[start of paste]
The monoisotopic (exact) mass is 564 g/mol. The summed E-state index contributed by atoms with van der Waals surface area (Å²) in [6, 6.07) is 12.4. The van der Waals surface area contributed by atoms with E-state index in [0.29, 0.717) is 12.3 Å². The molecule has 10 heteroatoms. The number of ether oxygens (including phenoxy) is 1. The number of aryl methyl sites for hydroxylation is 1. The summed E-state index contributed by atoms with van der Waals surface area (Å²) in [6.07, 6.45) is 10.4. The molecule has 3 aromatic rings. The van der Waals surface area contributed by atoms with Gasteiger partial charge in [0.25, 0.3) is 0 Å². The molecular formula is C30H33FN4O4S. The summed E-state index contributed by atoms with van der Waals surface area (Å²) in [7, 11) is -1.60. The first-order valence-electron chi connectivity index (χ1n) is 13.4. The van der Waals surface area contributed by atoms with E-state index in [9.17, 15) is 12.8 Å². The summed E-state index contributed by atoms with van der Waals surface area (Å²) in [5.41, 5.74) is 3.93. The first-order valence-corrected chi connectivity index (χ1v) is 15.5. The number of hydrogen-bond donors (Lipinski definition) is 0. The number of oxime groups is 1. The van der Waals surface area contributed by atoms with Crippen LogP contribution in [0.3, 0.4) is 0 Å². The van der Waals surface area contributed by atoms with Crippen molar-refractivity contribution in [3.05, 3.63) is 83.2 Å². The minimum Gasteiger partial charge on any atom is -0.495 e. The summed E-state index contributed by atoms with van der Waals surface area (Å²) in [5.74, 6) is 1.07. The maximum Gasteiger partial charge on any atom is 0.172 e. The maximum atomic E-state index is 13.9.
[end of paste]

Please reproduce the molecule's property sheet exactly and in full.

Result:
The monoisotopic (exact) mass is 564 g/mol. The summed E-state index contributed by atoms with van der Waals surface area (Å²) in [6, 6.07) is 12.4. The van der Waals surface area contributed by atoms with E-state index in [0.29, 0.717) is 12.3 Å². The molecule has 10 heteroatoms. The number of ether oxygens (including phenoxy) is 1. The number of aryl methyl sites for hydroxylation is 1. The summed E-state index contributed by atoms with van der Waals surface area (Å²) in [6.07, 6.45) is 10.4. The molecule has 3 aromatic rings. The van der Waals surface area contributed by atoms with Gasteiger partial charge in [0.25, 0.3) is 0 Å². The molecular formula is C30H33FN4O4S. The summed E-state index contributed by atoms with van der Waals surface area (Å²) in [7, 11) is -1.60. The first-order valence-electron chi connectivity index (χ1n) is 13.4. The van der Waals surface area contributed by atoms with E-state index in [9.17, 15) is 12.8 Å². The summed E-state index contributed by atoms with van der Waals surface area (Å²) in [5.41, 5.74) is 3.93. The first-order valence-corrected chi connectivity index (χ1v) is 15.5. The number of hydrogen-bond donors (Lipinski definition) is 0. The number of oxime groups is 1. The van der Waals surface area contributed by atoms with Crippen LogP contribution in [0.3, 0.4) is 0 Å². The van der Waals surface area contributed by atoms with Crippen molar-refractivity contribution in [3.05, 3.63) is 83.2 Å². The minimum Gasteiger partial charge on any atom is -0.495 e. The summed E-state index contributed by atoms with van der Waals surface area (Å²) in [5.74, 6) is 1.07. The maximum Gasteiger partial charge on any atom is 0.172 e. The maximum atomic E-state index is 13.9.